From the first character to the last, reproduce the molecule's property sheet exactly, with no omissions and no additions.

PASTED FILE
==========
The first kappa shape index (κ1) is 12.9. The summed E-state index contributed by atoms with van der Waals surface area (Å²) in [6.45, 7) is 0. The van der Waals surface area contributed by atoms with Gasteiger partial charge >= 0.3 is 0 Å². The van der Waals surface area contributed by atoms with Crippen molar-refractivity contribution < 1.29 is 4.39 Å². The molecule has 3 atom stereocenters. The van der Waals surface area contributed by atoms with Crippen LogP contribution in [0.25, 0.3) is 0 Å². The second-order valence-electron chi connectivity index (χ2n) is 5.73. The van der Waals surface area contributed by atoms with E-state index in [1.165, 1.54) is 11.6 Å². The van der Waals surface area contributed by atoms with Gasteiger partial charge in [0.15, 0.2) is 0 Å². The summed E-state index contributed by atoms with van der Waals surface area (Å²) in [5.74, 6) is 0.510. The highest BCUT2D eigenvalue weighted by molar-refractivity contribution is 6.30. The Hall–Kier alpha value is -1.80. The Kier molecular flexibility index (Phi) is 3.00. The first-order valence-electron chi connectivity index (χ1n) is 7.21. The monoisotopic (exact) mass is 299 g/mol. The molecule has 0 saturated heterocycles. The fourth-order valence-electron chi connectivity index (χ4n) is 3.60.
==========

The first kappa shape index (κ1) is 12.9. The summed E-state index contributed by atoms with van der Waals surface area (Å²) in [6.45, 7) is 0. The van der Waals surface area contributed by atoms with Gasteiger partial charge >= 0.3 is 0 Å². The van der Waals surface area contributed by atoms with Crippen molar-refractivity contribution < 1.29 is 4.39 Å². The molecule has 3 atom stereocenters. The van der Waals surface area contributed by atoms with Crippen LogP contribution in [0.25, 0.3) is 0 Å². The second-order valence-electron chi connectivity index (χ2n) is 5.73. The van der Waals surface area contributed by atoms with E-state index in [1.165, 1.54) is 11.6 Å². The van der Waals surface area contributed by atoms with Gasteiger partial charge in [0.15, 0.2) is 0 Å². The summed E-state index contributed by atoms with van der Waals surface area (Å²) in [5.74, 6) is 0.510. The highest BCUT2D eigenvalue weighted by molar-refractivity contribution is 6.30. The Hall–Kier alpha value is -1.80. The Kier molecular flexibility index (Phi) is 3.00. The first-order valence-electron chi connectivity index (χ1n) is 7.21. The monoisotopic (exact) mass is 299 g/mol. The molecule has 0 saturated heterocycles. The fourth-order valence-electron chi connectivity index (χ4n) is 3.60.